2. Forgetting a battery charger on our first trip to Costa Rica.  Luckily, another guest at Bosque del Cabo had one and I was able to charge my battery multiple times thanks to them.  Since then I carry backup batteries and have a equipment checklist.  I have not repeated that mistake fortunately.
  3. Not checking my tripod before another trip to Costa Rica.  When I unpacked it I realize one of the legs was loose and I didn't have an Allen wrench to fix it.  So, I spent the whole time working with a tripod that had a "dead leg" basically that I would have to kick out into place every time I set it down. I got pretty coordinated with that by the end of the trip but it was not fun. 

There is more too but if I write it down I might have to grab a cocktail to cope with the memories and it's too early for that...or is it  ;) .


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The good man is the friend of all living things - Mahatma Ghandi

 

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#23 Peter Connan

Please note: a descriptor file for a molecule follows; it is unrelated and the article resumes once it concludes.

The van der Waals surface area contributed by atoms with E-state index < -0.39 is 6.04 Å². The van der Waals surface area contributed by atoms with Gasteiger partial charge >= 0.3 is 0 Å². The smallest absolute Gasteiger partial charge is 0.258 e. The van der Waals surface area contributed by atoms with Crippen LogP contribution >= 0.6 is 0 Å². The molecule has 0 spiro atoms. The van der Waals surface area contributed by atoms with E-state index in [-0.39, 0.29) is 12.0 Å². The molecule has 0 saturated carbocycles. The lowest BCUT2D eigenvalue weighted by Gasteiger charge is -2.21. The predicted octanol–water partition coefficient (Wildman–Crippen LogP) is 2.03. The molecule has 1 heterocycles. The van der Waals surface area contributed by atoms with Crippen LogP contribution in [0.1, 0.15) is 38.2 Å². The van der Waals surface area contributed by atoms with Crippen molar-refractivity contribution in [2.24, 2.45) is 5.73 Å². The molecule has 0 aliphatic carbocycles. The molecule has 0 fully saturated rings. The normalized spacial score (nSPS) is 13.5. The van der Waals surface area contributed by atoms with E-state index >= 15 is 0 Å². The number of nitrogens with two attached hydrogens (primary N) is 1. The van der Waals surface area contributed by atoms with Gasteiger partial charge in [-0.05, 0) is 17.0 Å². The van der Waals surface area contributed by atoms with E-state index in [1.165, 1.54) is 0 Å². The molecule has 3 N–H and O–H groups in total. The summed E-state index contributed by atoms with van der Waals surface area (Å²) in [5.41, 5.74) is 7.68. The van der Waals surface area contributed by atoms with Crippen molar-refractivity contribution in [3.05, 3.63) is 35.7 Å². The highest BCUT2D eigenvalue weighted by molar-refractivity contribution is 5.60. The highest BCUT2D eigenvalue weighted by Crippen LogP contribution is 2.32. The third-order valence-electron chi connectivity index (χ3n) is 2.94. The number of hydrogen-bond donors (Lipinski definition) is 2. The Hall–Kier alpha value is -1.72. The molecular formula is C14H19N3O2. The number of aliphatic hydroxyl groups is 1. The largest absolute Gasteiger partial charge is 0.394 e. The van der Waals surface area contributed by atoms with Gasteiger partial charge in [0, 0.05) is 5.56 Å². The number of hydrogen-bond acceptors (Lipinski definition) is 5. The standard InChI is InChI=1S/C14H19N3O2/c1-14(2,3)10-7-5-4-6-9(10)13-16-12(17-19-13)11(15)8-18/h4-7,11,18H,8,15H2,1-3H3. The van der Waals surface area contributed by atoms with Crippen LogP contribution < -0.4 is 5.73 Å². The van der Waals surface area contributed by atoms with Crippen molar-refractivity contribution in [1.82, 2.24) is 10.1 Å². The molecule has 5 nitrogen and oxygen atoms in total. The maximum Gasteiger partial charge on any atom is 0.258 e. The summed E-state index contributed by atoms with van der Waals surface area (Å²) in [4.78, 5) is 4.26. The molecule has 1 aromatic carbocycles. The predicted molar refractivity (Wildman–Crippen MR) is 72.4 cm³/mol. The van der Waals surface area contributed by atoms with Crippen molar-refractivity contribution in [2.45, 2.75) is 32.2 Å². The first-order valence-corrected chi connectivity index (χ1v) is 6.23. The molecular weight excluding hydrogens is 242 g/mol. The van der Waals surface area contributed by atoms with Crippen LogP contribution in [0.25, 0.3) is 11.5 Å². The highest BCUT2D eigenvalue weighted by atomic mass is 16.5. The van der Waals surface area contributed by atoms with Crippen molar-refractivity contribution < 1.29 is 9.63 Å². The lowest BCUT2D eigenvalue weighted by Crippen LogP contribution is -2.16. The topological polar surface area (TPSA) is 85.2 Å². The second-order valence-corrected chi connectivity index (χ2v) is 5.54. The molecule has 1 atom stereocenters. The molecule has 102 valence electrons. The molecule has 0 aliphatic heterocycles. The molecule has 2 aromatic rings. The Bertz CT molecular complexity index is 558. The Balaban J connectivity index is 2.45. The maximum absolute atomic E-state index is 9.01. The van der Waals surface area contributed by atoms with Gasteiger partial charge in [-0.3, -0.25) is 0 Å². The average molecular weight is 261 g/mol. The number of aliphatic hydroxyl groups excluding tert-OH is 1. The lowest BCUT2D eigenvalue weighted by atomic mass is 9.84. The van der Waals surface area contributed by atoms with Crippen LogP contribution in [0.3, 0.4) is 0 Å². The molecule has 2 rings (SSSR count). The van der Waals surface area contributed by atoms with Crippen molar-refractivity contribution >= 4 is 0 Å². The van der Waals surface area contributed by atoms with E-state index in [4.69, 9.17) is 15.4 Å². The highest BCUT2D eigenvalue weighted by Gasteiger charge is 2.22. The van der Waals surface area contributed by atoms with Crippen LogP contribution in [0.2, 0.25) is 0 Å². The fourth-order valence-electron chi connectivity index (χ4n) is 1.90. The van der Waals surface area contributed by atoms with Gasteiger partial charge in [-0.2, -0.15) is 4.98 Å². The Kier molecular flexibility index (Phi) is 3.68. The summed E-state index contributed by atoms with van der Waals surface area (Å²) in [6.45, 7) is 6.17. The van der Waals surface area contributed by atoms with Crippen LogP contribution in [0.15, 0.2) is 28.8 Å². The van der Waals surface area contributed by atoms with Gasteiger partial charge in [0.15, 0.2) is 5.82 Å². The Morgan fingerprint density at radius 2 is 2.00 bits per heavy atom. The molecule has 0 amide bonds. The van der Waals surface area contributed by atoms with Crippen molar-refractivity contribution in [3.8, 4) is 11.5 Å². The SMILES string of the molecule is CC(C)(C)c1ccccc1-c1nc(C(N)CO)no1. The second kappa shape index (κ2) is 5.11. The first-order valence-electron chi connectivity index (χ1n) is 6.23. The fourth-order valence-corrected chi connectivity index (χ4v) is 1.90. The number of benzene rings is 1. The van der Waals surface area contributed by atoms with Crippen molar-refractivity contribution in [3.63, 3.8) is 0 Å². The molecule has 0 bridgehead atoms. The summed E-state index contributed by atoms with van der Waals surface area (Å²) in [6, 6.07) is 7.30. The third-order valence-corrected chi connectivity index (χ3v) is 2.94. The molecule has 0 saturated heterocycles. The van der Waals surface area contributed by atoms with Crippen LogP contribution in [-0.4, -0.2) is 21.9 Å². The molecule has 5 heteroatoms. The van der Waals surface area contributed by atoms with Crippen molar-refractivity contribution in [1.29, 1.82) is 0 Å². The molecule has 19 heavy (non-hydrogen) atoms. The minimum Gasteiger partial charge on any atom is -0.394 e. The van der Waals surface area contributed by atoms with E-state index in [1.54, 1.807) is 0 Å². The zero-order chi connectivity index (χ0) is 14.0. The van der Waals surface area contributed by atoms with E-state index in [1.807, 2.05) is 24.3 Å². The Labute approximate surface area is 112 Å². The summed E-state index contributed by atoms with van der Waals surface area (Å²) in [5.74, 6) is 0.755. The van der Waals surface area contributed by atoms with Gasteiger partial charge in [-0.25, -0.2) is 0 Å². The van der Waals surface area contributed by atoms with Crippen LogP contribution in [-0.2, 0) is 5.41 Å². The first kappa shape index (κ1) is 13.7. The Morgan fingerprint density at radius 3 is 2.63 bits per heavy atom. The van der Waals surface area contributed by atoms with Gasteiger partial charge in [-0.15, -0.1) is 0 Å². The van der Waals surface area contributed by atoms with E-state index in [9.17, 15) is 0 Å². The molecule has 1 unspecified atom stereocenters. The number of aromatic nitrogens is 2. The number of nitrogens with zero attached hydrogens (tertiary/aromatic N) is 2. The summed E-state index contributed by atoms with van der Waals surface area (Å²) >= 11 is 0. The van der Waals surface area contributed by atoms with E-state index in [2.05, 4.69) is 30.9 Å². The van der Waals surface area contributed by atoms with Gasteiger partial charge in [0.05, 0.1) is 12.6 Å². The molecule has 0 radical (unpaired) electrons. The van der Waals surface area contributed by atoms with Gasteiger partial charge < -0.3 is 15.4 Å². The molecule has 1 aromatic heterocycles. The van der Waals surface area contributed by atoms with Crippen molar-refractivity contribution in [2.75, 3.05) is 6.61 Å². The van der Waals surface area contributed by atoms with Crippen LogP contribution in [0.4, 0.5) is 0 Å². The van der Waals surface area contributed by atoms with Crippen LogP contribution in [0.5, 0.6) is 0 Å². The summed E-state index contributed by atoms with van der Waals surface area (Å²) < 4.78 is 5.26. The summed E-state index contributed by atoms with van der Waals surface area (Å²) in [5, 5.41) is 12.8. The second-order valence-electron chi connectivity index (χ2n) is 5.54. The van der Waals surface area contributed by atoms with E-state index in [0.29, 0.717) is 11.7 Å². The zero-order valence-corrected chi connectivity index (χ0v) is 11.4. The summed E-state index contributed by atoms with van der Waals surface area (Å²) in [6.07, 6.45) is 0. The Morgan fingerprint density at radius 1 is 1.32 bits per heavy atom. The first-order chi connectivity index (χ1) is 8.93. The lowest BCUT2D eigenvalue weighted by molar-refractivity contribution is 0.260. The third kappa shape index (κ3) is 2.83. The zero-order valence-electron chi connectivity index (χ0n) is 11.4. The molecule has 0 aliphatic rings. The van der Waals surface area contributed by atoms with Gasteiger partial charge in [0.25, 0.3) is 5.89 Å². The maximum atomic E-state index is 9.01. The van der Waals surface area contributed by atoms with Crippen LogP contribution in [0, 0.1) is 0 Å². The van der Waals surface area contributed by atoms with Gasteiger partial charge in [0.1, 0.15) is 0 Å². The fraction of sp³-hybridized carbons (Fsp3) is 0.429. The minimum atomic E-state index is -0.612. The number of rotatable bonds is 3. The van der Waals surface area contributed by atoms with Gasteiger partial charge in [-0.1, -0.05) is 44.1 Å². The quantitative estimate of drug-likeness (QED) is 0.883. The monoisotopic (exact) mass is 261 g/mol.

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Posted 11 November 2016 - 07:35 PM

I also carry my camera like that when it's on a strap.

 

Fortunately Nikon's on-off switch is very easy to use, so I don't have these problems.


Ek oefen skelm.

#24 Tdgraves

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Posted 21 November 2016 - 08:43 PM

Just gone away for a few days in the uk. Thought I may catch some birds while I am here, so I grabbed the camera bag as I left. Half way here on the motorway and I realised I didn't pick up the zoom lens :(

No more for my big year now....
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#25 Big_Dog

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Posted 21 November 2016 - 10:00 PM

Surely I can't be the only who has made the pure rookie mistake of 'forgot to take the lens cap off before shooting'? :D
 


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"What, no hyaena pictures?"